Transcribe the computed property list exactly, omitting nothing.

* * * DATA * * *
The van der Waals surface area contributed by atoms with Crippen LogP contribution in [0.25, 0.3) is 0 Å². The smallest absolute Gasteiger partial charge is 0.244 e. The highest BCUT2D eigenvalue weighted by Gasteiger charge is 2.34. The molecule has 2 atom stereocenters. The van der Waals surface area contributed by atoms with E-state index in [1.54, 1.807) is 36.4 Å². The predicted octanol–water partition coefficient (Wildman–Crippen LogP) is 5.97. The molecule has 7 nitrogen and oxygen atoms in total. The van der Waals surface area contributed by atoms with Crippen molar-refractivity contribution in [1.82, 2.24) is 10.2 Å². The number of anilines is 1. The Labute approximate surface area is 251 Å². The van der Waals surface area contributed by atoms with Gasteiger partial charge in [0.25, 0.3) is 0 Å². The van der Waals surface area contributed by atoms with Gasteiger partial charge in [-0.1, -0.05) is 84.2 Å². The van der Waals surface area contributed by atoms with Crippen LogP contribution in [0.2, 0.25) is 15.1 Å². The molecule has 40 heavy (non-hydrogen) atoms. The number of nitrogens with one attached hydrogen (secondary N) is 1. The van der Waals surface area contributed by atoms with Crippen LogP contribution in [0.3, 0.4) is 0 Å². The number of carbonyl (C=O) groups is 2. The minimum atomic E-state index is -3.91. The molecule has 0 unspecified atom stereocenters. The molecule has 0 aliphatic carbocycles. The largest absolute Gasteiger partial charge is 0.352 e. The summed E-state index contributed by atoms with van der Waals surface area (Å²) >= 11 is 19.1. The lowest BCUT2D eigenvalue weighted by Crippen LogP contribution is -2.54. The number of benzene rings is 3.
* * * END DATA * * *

The van der Waals surface area contributed by atoms with Crippen LogP contribution in [0.25, 0.3) is 0 Å². The smallest absolute Gasteiger partial charge is 0.244 e. The highest BCUT2D eigenvalue weighted by Gasteiger charge is 2.34. The molecule has 2 atom stereocenters. The van der Waals surface area contributed by atoms with E-state index in [1.54, 1.807) is 36.4 Å². The predicted octanol–water partition coefficient (Wildman–Crippen LogP) is 5.97. The molecule has 7 nitrogen and oxygen atoms in total. The van der Waals surface area contributed by atoms with Crippen molar-refractivity contribution in [1.82, 2.24) is 10.2 Å². The number of anilines is 1. The Labute approximate surface area is 251 Å². The van der Waals surface area contributed by atoms with Gasteiger partial charge in [0.25, 0.3) is 0 Å². The van der Waals surface area contributed by atoms with Gasteiger partial charge in [-0.1, -0.05) is 84.2 Å². The van der Waals surface area contributed by atoms with Crippen LogP contribution in [0.2, 0.25) is 15.1 Å². The molecule has 40 heavy (non-hydrogen) atoms. The number of nitrogens with one attached hydrogen (secondary N) is 1. The van der Waals surface area contributed by atoms with Crippen LogP contribution in [0.3, 0.4) is 0 Å². The number of carbonyl (C=O) groups is 2. The minimum atomic E-state index is -3.91. The molecule has 0 unspecified atom stereocenters. The molecule has 0 aliphatic carbocycles. The largest absolute Gasteiger partial charge is 0.352 e. The summed E-state index contributed by atoms with van der Waals surface area (Å²) >= 11 is 19.1. The lowest BCUT2D eigenvalue weighted by Crippen LogP contribution is -2.54. The number of benzene rings is 3.